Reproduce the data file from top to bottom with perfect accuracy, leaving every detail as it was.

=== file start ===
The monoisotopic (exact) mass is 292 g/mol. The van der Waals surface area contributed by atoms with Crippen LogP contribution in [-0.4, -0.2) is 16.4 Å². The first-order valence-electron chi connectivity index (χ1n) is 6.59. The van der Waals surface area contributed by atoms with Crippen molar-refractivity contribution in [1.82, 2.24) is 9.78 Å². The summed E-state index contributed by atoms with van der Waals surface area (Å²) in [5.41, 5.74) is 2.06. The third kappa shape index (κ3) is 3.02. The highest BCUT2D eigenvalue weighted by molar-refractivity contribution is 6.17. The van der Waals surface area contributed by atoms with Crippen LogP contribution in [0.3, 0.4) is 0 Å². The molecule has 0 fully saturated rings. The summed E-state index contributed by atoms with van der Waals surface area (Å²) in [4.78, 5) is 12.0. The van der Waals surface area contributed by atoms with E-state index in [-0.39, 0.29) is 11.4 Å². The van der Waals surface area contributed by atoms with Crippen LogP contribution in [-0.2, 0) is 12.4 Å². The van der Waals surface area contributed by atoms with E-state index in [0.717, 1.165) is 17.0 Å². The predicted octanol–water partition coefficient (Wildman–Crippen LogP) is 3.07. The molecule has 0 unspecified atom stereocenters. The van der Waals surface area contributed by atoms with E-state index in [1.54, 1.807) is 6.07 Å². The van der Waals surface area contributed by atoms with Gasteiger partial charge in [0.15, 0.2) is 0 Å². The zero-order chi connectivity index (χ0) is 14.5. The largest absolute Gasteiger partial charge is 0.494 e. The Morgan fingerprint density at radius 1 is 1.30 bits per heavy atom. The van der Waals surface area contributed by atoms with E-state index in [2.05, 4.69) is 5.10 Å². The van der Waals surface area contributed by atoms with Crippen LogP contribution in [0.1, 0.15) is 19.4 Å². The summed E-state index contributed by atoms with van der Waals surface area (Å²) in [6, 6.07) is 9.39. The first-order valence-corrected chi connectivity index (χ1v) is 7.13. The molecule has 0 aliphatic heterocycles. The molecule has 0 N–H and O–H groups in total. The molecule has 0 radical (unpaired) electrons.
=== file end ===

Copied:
The monoisotopic (exact) mass is 292 g/mol. The van der Waals surface area contributed by atoms with Crippen LogP contribution in [-0.4, -0.2) is 16.4 Å². The first-order valence-electron chi connectivity index (χ1n) is 6.59. The van der Waals surface area contributed by atoms with Crippen molar-refractivity contribution in [1.82, 2.24) is 9.78 Å². The summed E-state index contributed by atoms with van der Waals surface area (Å²) in [5.41, 5.74) is 2.06. The third kappa shape index (κ3) is 3.02. The highest BCUT2D eigenvalue weighted by molar-refractivity contribution is 6.17. The van der Waals surface area contributed by atoms with Crippen LogP contribution in [0.3, 0.4) is 0 Å². The molecule has 0 fully saturated rings. The summed E-state index contributed by atoms with van der Waals surface area (Å²) in [4.78, 5) is 12.0. The van der Waals surface area contributed by atoms with E-state index in [-0.39, 0.29) is 11.4 Å². The van der Waals surface area contributed by atoms with Crippen LogP contribution in [-0.2, 0) is 12.4 Å². The van der Waals surface area contributed by atoms with E-state index in [0.717, 1.165) is 17.0 Å². The predicted octanol–water partition coefficient (Wildman–Crippen LogP) is 3.07. The molecule has 0 unspecified atom stereocenters. The van der Waals surface area contributed by atoms with E-state index in [1.54, 1.807) is 6.07 Å². The van der Waals surface area contributed by atoms with Gasteiger partial charge in [0.15, 0.2) is 0 Å². The zero-order chi connectivity index (χ0) is 14.5. The largest absolute Gasteiger partial charge is 0.494 e. The Morgan fingerprint density at radius 1 is 1.30 bits per heavy atom. The van der Waals surface area contributed by atoms with E-state index in [2.05, 4.69) is 5.10 Å². The van der Waals surface area contributed by atoms with Crippen LogP contribution in [0.1, 0.15) is 19.4 Å². The summed E-state index contributed by atoms with van der Waals surface area (Å²) in [6, 6.07) is 9.39. The first-order valence-corrected chi connectivity index (χ1v) is 7.13. The molecule has 0 aliphatic heterocycles. The molecule has 0 N–H and O–H groups in total. The molecule has 0 radical (unpaired) electrons.